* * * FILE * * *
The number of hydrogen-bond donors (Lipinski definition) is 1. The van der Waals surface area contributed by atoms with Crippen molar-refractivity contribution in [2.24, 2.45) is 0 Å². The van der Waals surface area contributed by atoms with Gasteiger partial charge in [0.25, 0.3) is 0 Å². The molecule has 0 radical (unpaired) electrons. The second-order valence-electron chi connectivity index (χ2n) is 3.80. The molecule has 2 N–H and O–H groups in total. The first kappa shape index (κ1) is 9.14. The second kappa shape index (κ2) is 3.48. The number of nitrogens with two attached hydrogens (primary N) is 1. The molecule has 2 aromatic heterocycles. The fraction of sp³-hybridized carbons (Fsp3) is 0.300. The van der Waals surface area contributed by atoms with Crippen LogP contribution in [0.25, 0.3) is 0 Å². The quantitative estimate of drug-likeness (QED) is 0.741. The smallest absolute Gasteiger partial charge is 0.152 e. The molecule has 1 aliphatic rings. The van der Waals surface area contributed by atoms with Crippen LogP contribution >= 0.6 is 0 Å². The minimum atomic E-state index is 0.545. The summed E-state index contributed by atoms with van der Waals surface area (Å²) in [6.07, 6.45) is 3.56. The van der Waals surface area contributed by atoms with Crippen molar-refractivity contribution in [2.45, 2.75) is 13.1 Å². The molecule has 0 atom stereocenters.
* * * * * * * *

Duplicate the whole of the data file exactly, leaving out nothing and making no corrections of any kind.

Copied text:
The number of hydrogen-bond donors (Lipinski definition) is 1. The van der Waals surface area contributed by atoms with Crippen molar-refractivity contribution in [2.24, 2.45) is 0 Å². The van der Waals surface area contributed by atoms with Gasteiger partial charge in [0.25, 0.3) is 0 Å². The molecule has 0 radical (unpaired) electrons. The second-order valence-electron chi connectivity index (χ2n) is 3.80. The molecule has 2 N–H and O–H groups in total. The first kappa shape index (κ1) is 9.14. The second kappa shape index (κ2) is 3.48. The number of nitrogens with two attached hydrogens (primary N) is 1. The molecule has 2 aromatic heterocycles. The fraction of sp³-hybridized carbons (Fsp3) is 0.300. The van der Waals surface area contributed by atoms with Crippen LogP contribution in [0.25, 0.3) is 0 Å². The quantitative estimate of drug-likeness (QED) is 0.741. The smallest absolute Gasteiger partial charge is 0.152 e. The molecule has 1 aliphatic rings. The van der Waals surface area contributed by atoms with Crippen LogP contribution >= 0.6 is 0 Å². The minimum atomic E-state index is 0.545. The summed E-state index contributed by atoms with van der Waals surface area (Å²) in [6.07, 6.45) is 3.56. The van der Waals surface area contributed by atoms with Crippen molar-refractivity contribution in [2.45, 2.75) is 13.1 Å². The molecule has 0 atom stereocenters.